Ziad Jarrah

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Ziad Jarrah
Ziad Jarrah 2.jpg
Full Name: Ziad Samir Jarrah
Alias: Ziad Jarrah
Origin: Beirut, Lebanon
Occupation: al-Qaeda member
Pilot
Aerospace engineering student
9/11 Planner
Skills: Flying airplanes
Hijacking airplanes
Planning the September 11 attacks
Hobby: Clubbing
Committing acts of terrorism
Goals: Crash United Airlines Flight 93 into the United States Capitol (failed)
Crimes: Murder
Aircraft hijacking
Destruction of property
Attempted destruction of government property
Terrorism
Type of Villain: Terrorist


Ziad Jarrah (May 11th, 1975 - September 11th, 2001) was a Lebanese member of Al-Qaeda and one of the perpetrators of the September 11 attacks who served as the hijacker-pilot of United Airlines Flight 93, crashing the plane into a field in a rural area near Shanksville, Pennsylvania (after a passenger revolt) as part of the coordinated attacks.

After a wealthy and secular upbringing, Jarrah moved to Germany in 1996. He became involved in the planning of the September 11 attacks while attending Technical University of Hamburg (TUHH) in the late 1990s, meeting Mohamed Atta, Marwan al-Shehhi and Ramzi , forming in 1998 what is now known as the Hamburg cell. Jarrah was recruited by Osama bin Laden for the attacks in 1999. Unique among the hijackers, he was close to his family and girlfriend.

Jarrah arrived in the United States in June 2000, he trained at Florida Flight Training Center from June 2000 to January 2001, after relocating to Florida from New Jersey.

On September 7th, 2001; Jarrah flew from Fort Lauderdale to Newark. On September 11th, Jarrah boarded United 93, and he is believed to have taken over as the pilot of the aircraft along with his team of hijackers, which included Saeed al-Ghamdi, Ahmed al-Nami and Ahmed al-Haznawi who together made an unsuccessful attempt to crash the plane into the U.S. Capitol, since the passengers started a revolt against the hijackers.

September 11th, 2001

On the morning of September 11th, 2001; Jarrah, Saeed al-Ghamdi, Ahmed al-Nami, and Ahmed al-Haznawi boarded United Airlines Flight 93 in Newark International Airport at gate A-17 without incident, and sat in a first-class seat near the cockpit. Due to the flight's delay, the plane didn't take off until 8:41 AM, five minutes before American Airlines Flight 11 crashed into the World Trade Center. The pilot and crew were notified of the first two hijackings that day, and were told to be on the alert. Within minutes, around 9:28 AM, Flight 93 was hijacked as well.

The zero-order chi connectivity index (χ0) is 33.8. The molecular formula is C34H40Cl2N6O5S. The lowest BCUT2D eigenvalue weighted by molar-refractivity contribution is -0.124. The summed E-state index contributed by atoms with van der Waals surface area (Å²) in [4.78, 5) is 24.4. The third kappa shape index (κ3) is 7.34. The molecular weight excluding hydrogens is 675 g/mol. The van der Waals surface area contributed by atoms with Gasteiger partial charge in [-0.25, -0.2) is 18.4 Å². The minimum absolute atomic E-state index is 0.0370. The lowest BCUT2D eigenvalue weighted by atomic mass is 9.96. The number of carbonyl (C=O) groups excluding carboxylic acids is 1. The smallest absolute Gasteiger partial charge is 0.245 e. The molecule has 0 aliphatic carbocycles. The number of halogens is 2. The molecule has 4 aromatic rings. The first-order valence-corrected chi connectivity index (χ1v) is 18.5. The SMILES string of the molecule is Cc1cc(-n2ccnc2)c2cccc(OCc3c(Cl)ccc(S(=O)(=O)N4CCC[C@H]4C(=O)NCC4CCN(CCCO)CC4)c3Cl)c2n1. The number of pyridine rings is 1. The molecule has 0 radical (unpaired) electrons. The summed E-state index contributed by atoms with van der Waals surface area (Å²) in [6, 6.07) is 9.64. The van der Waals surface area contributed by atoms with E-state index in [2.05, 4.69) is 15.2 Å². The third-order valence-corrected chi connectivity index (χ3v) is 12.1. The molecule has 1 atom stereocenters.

Jarrah appeared to have hesitated to initiate the hijacking plan on Flight 93, perhaps seems to be having second thoughts about going through with it. This may be due to the fact that he had a girlfriend and was not very into Islamic extremism, unlike his accomplices.

The 9/11 Commission stated that Jarrah was the pilot. The flight transcript might indicate that Saeed al-Ghamdi, who also trained in flight simulators, could have been the hijacker co-pilot.

The pilot's voice was heard by air traffic control telling passengers to remain seated. At 9:39 a.m., the pilot announced, "This is the captain. Would like you all to remain seated. There is a bomb on board and are going back to the airport, and to have our demands [inaudible]. Please remain quiet." over the radio.

At least two of the cellphone calls made by passengers indicate that all the hijackers they saw were wearing red bandannas, and indicated that one of the men, Ahmed al-Nami, had a box tied around his torso, and claimed there was a bomb inside. Passengers on the plane learned the fates of the other hijacked planes through telephone calls; some decided to act, fearing their plane, too, would be used as a missile. A passenger uprising foiled the terrorists' plans, but failed to save the plane. According to the August 8, 2003, analysis of the plane's cockpit recording by the United States investigators, a group of passengers tried to break into the cockpit. To knock them off balance, the pilot rolled the plane to the left and right. When this failed, he then pitched the nose forward and back. The passengers persisted, using a service trolley as a battering ram to break through the cockpit door. Finally, the pilot was told by a fellow hijacker to crash rather than cede control of the plane. Nevertheless, the passengers continued their assault and at 10:02:17, a male passenger said, "Turn it up!" A second later, a hijacker said, "Pull it down! Pull it down!" At 10:02:33, another hijacker (or possibly the same) was heard to plead, "Hey! Hey! Give it to me. Give it to me. Give it to me. Give it to me. Give it to me. Give it to me. Give it to me. Give it to me."  United 93 plummeted into a nosedive with the yoke turned hard to the right. The airplane rolled upside down and crashed, at 580 miles per hour (933 km/h), into a reclaimed strip mine at the edge of the woods near Shanksville, Pennsylvania, at 10:03:11, 125 miles (200 km) from Washington, D.C. All aboard died.

After September 11th, Jarrah's girlfriend, Şengün, filed a missing person report in Bochum. Jarrah became a suspect as FBI agents found a "Ziad Jarrahi" in the flight manifest (the additional information at the end a possible misspelling).

In popular culture

He is portrayed by British actor Khalid Abdalla in United 93 and by Iranian actor Dominic Rains in Flight 93. He is also portrayed by French actor Karim Saleh in the film The Hamburg Cell.